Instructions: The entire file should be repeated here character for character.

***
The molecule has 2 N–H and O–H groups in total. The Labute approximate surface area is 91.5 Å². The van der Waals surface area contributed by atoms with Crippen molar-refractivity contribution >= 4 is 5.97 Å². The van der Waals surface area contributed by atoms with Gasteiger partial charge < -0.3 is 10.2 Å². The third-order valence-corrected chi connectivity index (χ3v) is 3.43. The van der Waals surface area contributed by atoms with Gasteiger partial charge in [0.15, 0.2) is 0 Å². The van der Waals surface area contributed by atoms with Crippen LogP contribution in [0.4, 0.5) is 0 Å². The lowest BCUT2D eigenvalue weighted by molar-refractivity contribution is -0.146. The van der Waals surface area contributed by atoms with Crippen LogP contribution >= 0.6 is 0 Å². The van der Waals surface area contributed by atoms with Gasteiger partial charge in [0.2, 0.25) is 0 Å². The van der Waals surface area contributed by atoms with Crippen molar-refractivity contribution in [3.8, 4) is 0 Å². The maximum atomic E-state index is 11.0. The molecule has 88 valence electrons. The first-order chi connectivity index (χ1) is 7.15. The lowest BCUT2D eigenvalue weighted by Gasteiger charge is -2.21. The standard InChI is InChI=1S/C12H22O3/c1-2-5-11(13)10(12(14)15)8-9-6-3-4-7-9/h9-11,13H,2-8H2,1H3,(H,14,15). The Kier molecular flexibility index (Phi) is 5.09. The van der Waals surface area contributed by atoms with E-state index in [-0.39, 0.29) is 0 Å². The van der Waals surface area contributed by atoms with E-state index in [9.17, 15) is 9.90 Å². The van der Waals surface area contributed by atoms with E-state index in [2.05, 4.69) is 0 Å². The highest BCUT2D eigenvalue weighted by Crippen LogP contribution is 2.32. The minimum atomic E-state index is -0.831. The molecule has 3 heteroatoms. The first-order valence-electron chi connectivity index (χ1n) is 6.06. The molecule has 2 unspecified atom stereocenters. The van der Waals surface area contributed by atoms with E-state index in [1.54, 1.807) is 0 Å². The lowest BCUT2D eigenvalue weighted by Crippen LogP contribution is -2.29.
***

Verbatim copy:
The molecule has 2 N–H and O–H groups in total. The Labute approximate surface area is 91.5 Å². The van der Waals surface area contributed by atoms with Crippen molar-refractivity contribution >= 4 is 5.97 Å². The van der Waals surface area contributed by atoms with Gasteiger partial charge < -0.3 is 10.2 Å². The third-order valence-corrected chi connectivity index (χ3v) is 3.43. The van der Waals surface area contributed by atoms with Gasteiger partial charge in [0.15, 0.2) is 0 Å². The van der Waals surface area contributed by atoms with Crippen LogP contribution in [0.4, 0.5) is 0 Å². The lowest BCUT2D eigenvalue weighted by molar-refractivity contribution is -0.146. The van der Waals surface area contributed by atoms with Crippen LogP contribution >= 0.6 is 0 Å². The van der Waals surface area contributed by atoms with Gasteiger partial charge in [0.2, 0.25) is 0 Å². The van der Waals surface area contributed by atoms with Crippen molar-refractivity contribution in [3.8, 4) is 0 Å². The maximum atomic E-state index is 11.0. The molecule has 88 valence electrons. The first-order chi connectivity index (χ1) is 7.15. The lowest BCUT2D eigenvalue weighted by Gasteiger charge is -2.21. The standard InChI is InChI=1S/C12H22O3/c1-2-5-11(13)10(12(14)15)8-9-6-3-4-7-9/h9-11,13H,2-8H2,1H3,(H,14,15). The Kier molecular flexibility index (Phi) is 5.09. The van der Waals surface area contributed by atoms with E-state index in [-0.39, 0.29) is 0 Å². The van der Waals surface area contributed by atoms with E-state index in [9.17, 15) is 9.90 Å². The van der Waals surface area contributed by atoms with E-state index in [2.05, 4.69) is 0 Å². The highest BCUT2D eigenvalue weighted by Crippen LogP contribution is 2.32. The minimum atomic E-state index is -0.831. The molecule has 3 heteroatoms. The first-order valence-electron chi connectivity index (χ1n) is 6.06. The molecule has 2 unspecified atom stereocenters. The van der Waals surface area contributed by atoms with E-state index in [1.54, 1.807) is 0 Å². The lowest BCUT2D eigenvalue weighted by Crippen LogP contribution is -2.29.